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Happy When You Hurt

Valerie Runyan wrote in Readers Digest: "Soon after our last child left home for college, my husband was resting next to me on the couch with his head in my lap. I carefully removed his glasses. 'You know, honey,' I said sweetly, 'without your glasses you look like the same handsome young man I married.' He replied with a grin, 'Honey, without my glasses, you still look pretty good, too!' " Sometimes the truth hurts! Who did it hurt the most — the wife to whom the truth was spoken, or the husband, after he spoke thee truth to her?! I know one thing for certain — Jesus taught us that standing up for what is right and speaking up for what is true sometimes brings pain — to the one to whom the truth is told, and to the one telling the truth. Jesus made clear reference to this in Matthew 5:10-12 — "Blessed are those who are persecuted for righteousness' sake, For theirs is the kingdom of heaven. Blessed are you when they revile and persecute you, and say all kinds of evil against you falsely for My sake. Rejoice and be exceedingly glad, for great is your reward in heaven, for so they persecuted the prophets who were before you" (Matthew 5:10-12). Jesus took it for granted there would be times when His disciples would be hurt, not because they did or said something wrong, but precisely because they said and did what was right. Have you, as a follower of Christ, ever been attacked or persecuted, verbally or physically, for standing up for Jesus and what He says is right? If so, Jesus says, "Be happy!" Not because you are hurting, but because you are hurting for righteousness and for Christ's sake. Hurt because you did what was right in the eyes of God, even if not in the eyes of men. Strange as it may sound in a world where most just go along to get along, Jesus tells His disciples to rejoice and be exceedingly glad — be happy, happy, happy — when they suffer hurt and persecution because of Him and His truth! Why? Because we are in great company — "for so they persecuted the prophets who were before you," and because our reward in heaven will be great. Careful — Jesus did NOT say, "Blessed are the obnoxious and over-bearing, the objectionable, the offensive, or the fanatics and extremists." Not all suffering is cause for joy — "But let none of you suffer as a murderer, a thief, an evildoer, or as a busybody in other people's matters. Yet if anyone suffers as a Christian, let him not be ashamed, but let him glorify God in this matter" (1 Peter 4;15-16). Suffering for doing wrong is cause for shame. But suffering hurt for doing right is a cause to be happy and rejoice.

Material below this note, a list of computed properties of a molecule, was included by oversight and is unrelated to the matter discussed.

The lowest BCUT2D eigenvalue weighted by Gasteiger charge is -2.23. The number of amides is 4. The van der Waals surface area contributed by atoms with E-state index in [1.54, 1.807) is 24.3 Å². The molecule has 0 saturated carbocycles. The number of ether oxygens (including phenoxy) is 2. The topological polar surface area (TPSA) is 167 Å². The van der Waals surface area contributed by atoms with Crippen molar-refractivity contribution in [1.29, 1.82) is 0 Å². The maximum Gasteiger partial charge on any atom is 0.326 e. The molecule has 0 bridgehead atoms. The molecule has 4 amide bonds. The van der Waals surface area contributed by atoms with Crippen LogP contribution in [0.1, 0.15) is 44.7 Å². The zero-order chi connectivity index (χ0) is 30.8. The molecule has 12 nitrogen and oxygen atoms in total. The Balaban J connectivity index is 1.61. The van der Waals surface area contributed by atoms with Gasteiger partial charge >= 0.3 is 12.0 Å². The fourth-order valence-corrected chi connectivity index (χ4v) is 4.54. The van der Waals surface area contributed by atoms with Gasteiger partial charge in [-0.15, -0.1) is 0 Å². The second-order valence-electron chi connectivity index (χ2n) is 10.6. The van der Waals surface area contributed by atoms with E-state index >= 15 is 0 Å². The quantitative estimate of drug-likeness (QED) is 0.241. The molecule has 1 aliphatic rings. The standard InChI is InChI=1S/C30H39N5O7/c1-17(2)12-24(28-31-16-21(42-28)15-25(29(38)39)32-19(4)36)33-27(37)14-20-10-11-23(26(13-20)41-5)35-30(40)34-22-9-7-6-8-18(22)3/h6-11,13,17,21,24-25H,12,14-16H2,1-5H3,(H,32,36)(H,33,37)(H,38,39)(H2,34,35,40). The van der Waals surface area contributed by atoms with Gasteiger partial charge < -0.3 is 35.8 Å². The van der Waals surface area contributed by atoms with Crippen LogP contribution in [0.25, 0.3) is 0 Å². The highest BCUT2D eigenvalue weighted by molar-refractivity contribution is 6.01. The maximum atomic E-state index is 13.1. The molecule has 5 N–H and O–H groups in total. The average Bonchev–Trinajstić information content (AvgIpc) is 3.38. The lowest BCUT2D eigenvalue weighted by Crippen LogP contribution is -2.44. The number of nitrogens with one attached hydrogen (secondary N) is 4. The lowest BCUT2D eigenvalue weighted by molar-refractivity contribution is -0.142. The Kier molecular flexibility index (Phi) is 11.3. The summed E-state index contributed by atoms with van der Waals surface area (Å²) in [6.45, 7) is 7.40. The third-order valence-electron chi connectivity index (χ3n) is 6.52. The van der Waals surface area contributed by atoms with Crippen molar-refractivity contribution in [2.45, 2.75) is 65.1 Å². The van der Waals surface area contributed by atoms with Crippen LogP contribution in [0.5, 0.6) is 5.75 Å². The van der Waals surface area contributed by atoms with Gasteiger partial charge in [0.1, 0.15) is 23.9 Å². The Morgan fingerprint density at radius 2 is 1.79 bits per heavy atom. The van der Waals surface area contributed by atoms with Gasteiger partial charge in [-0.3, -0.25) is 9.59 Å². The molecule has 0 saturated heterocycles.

John Gipson (Little Rock, Arkansas) wrote a bulletin article about an incident at the Democratic nominating convention for the presidency in 1884. "General Bragg stirred the entire political convention when he closed his nominating speech for Grover Cleveland with the words, 'We love him for the enemies he has made.' " Gipson went on to write, "It's not a disgrace to have enemies. Christ had them. Paul had them. Early Christians had them. . .Every good man ought to have some enemies." The title of Gipson's article, "Have You Made Any Enemies?", is a question worth asking ourselves, especially in view of Jesus words in Luke 6:26: "Woe to you, when all men speak well of you" (Luke 6:26). Have you made any enemies? Does Christ love you because of the enemies you have made? You can be happy when you hurt for Jesus sake!

Dan Gulley
Smithville church of Christ